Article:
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California attorney general touts Oakland development, calls for more affordable housing

California Attorney General Rob Bonta marked National Fair Housing Month at a public address in Oakland on Thursday, as the state Legislature considers whether to strengthen his enforcement powers over cities.

Bonta was surrounded by residents and small business owners at Casa Suenos, a new 181-unit affordable housing development. It was built through a partnership with nonprofit developers Bridge Housing and The Unity Council. The project is part of a mixed-use development adjacent to BART called the Fruitvale Transit Village.

“California has the largest homeless population of any state,” said Bonta. “More than half of families who rent their homes spend more than a third of their income on rent. Two hundred and ten cities across the state of California have a median home price over $1 million. Right here in Oakland, the median price for a single-family home is right around an astonishing $760,000.”

Under current law, every city and county in California must periodically update its housing element to show the state its plans to allow enough homes to be built to meet demand.

The statewide planning and zoning law was expanded in 2022 and established a goal to build 2.5 million new homes by 2030, and no less than one million of those homes must meet the needs of lower-income households.

California’s Department of Housing and Community Development is authorized to notify the attorney general when it tells cities and counties they are in violation of the law.

“On average, we are building about 100,000 new homes a year. We’re not on pace. We need to do more. We need to accelerate the building of more housing,” Bonta said.

He praised Casa Suenos, which also includes some special units and support services for people experiencing chronic homelessness.

“What is happening here in Fruitvale is an example of what is possible,” he said.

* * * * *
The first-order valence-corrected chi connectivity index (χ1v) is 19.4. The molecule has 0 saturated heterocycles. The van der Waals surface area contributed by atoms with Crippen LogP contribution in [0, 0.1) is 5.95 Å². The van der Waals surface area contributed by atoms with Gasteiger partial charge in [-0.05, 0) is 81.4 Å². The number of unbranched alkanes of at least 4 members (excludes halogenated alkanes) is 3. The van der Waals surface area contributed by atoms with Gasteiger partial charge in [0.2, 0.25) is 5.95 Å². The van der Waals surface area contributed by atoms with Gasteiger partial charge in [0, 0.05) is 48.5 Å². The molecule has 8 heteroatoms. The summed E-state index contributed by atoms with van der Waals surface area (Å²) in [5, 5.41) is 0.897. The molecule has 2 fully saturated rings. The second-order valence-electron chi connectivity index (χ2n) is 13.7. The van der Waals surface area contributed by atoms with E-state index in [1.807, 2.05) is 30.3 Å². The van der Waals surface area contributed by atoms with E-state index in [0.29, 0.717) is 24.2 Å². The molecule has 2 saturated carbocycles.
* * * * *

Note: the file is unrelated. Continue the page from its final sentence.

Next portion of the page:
Local governments in violation of the housing law receive a court order to comply, and they have 60 days to bring their housing elements into compliance before getting hit with a monetary penalty.

But that penalty might change with a new bill that could come into effect Jan. 1, 2025 if approved by the Legislature. Senate Bill 1037, which is scheduled for a Senate Judiciary Committee hearing on Tuesday, would subject governments to new fines.

A minimum civil penalty of $10,000 per month, not to exceed $50,000 per month, would be collected for each violation from the date the violation started. The money would be earmarked for affordable housing in the affected jurisdiction.

In his statement Thursday, Bonta described some of the cases that his office has addressed and ways cities avoid the mandate to build affordable housing. The city of Elk Grove denied approval of an affordable development, citing a local ground floor retail ordinance. The city of Fullerton failed to update its housing plan and modernize its zoning code. The rental property company Invitation Homes, which owns and manages approximately 12,000 rental homes across California, violated the California Tenant Protection Act by price-gouging rents on 1,900 homes.

“Woodside declared itself a mountain lion sanctuary to avoid building the housing that it was required to build,” said Bonta. “That was wrong. We pointed that out. They reversed course within 24 hours.”

The new 181-unit Casa Suenos development in Fruitvale had over 8,000 applicants, said Chris Iglesias, CEO of The Unity Council.

“So, the need is incredible,” Iglesias said, pointing to a neighboring affordable development. “Casa Irabella, right next door, has 94 units, and we had over 4,500 people apply. So, there’s an incredible need. If they qualify on their incomes, and they get put in a lottery, then it’s pretty much up to the lottery.”

Source: NBC Bay Area

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